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My 2.5-year-old toddler has started saying words (more like noises) that me and my wife can sometimes understand, but they barley sound like the intended words. At what point should we start to get concerned? What can we do to help him develop proper pronunciation?

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    How many languages are spoken in your household? It matters because the number of languages your child is acquiring influences the age range of “normal” speech development. From what I’ve learned on this site anyway. We only speak English (and “Rhode Island-ese” as its sometimes called, lol) at home. – Jax Aug 20 at 23:36
  • Does your son also say words that you do understand, or does he only say non-intelligible words? What does your pediatrician say on the matter? By this age I'd expect regular questionnaires addressing this and other developmental issues during your hopefully annual or more frequent checkups. – Joe Aug 21 at 15:07
  • Not a complete answer, but, if you have any concerns about his speech, start keeping a diary of his “words” so you can accurately answer when the pediatrician (or whoever) asks you “Does he use 20 words? 50?” My pediatrician asked a similar question at all my kids’ 2 yr check up. – Jax Aug 22 at 0:04
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Here are some comparison tables on intelligibility of general speech development.

From the article, the speech of a 2.5 year old should typically be some 50-70% intelligible to strangers.

As for when intervention (by a speech-language therapist) is indicated, from the same article, the cited figure is when less than two thirds of utterances by a four year old should be intelligible.

I'm no SLT myself, but to me, this stresses how great the variation is within normal speech development. Obviously, norm data is culturally biased. As has been pointed out in comments, if you are bilingual, there are other normal ranges.

An SLT will be able to tell whether your child's speech development is within our outside of the normal range, and (if warranted) help you with concrete techniques for practicing problematic speech sounds. From what I gather, they will look for whether your child is progressing along an expected trajectory of speech development, rather than meeting specific age criteria, or whether he is showing phonological processes that are not expected during any point in normal speech acquisition.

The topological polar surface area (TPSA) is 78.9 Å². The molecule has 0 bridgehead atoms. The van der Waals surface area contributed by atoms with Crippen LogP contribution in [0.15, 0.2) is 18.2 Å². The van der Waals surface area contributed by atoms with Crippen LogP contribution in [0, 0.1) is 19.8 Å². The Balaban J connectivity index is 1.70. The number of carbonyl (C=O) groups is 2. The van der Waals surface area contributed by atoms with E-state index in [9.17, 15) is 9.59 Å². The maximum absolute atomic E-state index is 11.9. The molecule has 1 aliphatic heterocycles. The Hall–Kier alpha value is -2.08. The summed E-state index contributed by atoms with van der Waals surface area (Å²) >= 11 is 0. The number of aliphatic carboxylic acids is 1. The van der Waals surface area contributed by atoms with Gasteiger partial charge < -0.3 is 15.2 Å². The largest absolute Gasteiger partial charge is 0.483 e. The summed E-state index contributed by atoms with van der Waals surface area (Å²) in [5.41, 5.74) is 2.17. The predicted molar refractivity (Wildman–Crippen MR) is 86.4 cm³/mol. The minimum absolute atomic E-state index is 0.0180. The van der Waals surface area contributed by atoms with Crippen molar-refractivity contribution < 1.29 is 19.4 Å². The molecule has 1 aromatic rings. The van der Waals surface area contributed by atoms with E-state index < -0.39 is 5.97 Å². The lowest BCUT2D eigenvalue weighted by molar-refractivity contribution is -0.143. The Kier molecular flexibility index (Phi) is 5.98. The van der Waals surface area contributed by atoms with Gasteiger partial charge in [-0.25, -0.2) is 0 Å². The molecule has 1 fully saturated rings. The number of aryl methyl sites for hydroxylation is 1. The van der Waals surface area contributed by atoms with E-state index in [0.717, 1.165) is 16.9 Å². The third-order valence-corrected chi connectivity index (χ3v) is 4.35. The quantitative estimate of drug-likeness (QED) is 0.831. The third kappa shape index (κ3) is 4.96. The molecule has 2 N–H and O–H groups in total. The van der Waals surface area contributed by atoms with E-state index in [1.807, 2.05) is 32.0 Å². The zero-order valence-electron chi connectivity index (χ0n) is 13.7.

In general terms, for encouraging speech in normal developing children, obviously engage with your child in communication. Two-way communication with the child is much more rewarding than just being immersed in a language-rich environment. If you're using a stroller facing away from you, you may want to consider turning it so that your child faces you when you're walking, to facilitate communication.

Lead by example. Provide your child with the correct pronunciation without pointing out that he has made something wrong, which may cause him to think that language is too hard or unrewarding. If your child says "Look. Big", you don't say "No no no, it's pig not big.", you say "Oh yes, I see the pig too".

  • Very nice answer, +1 and welcome! – anongoodnurse Aug 21 at 14:52
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    I second anongoodnurse’s comment, great answer, and I’d like to add that the very first thing that was evaluated when I was concerned about my son’s lack of speech at age 2 was his hearing. He had a very very thorough evaluation of his hearing. One that didn’t require his cooperation so the results were accurate. He ended up needing intervention (not bc of his hearing) but, unlike the OP’s child, he wasn’t really making any sounds at all. – Jax Aug 21 at 23:59

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